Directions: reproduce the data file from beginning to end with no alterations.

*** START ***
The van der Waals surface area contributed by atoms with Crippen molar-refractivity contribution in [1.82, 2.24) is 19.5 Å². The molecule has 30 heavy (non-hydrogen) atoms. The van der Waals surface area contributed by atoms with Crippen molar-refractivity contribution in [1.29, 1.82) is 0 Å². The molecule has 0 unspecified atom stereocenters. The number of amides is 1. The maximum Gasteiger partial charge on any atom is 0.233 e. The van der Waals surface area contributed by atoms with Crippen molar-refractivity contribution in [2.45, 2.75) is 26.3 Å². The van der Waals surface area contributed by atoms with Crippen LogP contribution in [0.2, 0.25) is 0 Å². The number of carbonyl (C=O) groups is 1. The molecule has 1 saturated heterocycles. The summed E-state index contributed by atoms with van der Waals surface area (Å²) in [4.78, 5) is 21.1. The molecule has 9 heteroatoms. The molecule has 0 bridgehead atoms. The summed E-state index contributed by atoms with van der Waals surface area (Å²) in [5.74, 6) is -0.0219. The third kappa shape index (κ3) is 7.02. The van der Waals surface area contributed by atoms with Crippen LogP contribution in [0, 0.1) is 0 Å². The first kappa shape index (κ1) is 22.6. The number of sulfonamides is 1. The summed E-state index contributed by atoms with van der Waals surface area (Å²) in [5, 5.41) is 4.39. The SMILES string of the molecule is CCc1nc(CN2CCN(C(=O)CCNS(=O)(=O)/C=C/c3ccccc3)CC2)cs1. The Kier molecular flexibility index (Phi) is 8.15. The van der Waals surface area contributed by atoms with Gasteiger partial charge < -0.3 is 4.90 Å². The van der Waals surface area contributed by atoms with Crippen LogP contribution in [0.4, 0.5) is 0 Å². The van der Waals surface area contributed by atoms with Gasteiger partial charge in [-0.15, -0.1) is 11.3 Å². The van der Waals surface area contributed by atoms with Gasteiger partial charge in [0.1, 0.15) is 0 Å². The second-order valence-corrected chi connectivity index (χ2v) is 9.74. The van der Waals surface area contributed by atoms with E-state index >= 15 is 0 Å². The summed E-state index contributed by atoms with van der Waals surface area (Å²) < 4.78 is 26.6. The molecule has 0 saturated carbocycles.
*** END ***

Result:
The van der Waals surface area contributed by atoms with Crippen molar-refractivity contribution in [1.82, 2.24) is 19.5 Å². The molecule has 30 heavy (non-hydrogen) atoms. The van der Waals surface area contributed by atoms with Crippen molar-refractivity contribution in [1.29, 1.82) is 0 Å². The molecule has 0 unspecified atom stereocenters. The number of amides is 1. The maximum Gasteiger partial charge on any atom is 0.233 e. The van der Waals surface area contributed by atoms with Crippen molar-refractivity contribution in [2.45, 2.75) is 26.3 Å². The van der Waals surface area contributed by atoms with Crippen LogP contribution in [0.2, 0.25) is 0 Å². The number of carbonyl (C=O) groups is 1. The molecule has 1 saturated heterocycles. The summed E-state index contributed by atoms with van der Waals surface area (Å²) in [4.78, 5) is 21.1. The molecule has 9 heteroatoms. The molecule has 0 bridgehead atoms. The summed E-state index contributed by atoms with van der Waals surface area (Å²) in [5.74, 6) is -0.0219. The third kappa shape index (κ3) is 7.02. The van der Waals surface area contributed by atoms with Crippen LogP contribution in [0, 0.1) is 0 Å². The first kappa shape index (κ1) is 22.6. The number of sulfonamides is 1. The summed E-state index contributed by atoms with van der Waals surface area (Å²) in [5, 5.41) is 4.39. The SMILES string of the molecule is CCc1nc(CN2CCN(C(=O)CCNS(=O)(=O)/C=C/c3ccccc3)CC2)cs1. The Kier molecular flexibility index (Phi) is 8.15. The van der Waals surface area contributed by atoms with Gasteiger partial charge < -0.3 is 4.90 Å². The van der Waals surface area contributed by atoms with Crippen LogP contribution in [0.4, 0.5) is 0 Å². The van der Waals surface area contributed by atoms with Gasteiger partial charge in [-0.15, -0.1) is 11.3 Å². The van der Waals surface area contributed by atoms with Gasteiger partial charge in [0.1, 0.15) is 0 Å². The second-order valence-corrected chi connectivity index (χ2v) is 9.74. The van der Waals surface area contributed by atoms with E-state index >= 15 is 0 Å². The summed E-state index contributed by atoms with van der Waals surface area (Å²) < 4.78 is 26.6. The molecule has 0 saturated carbocycles.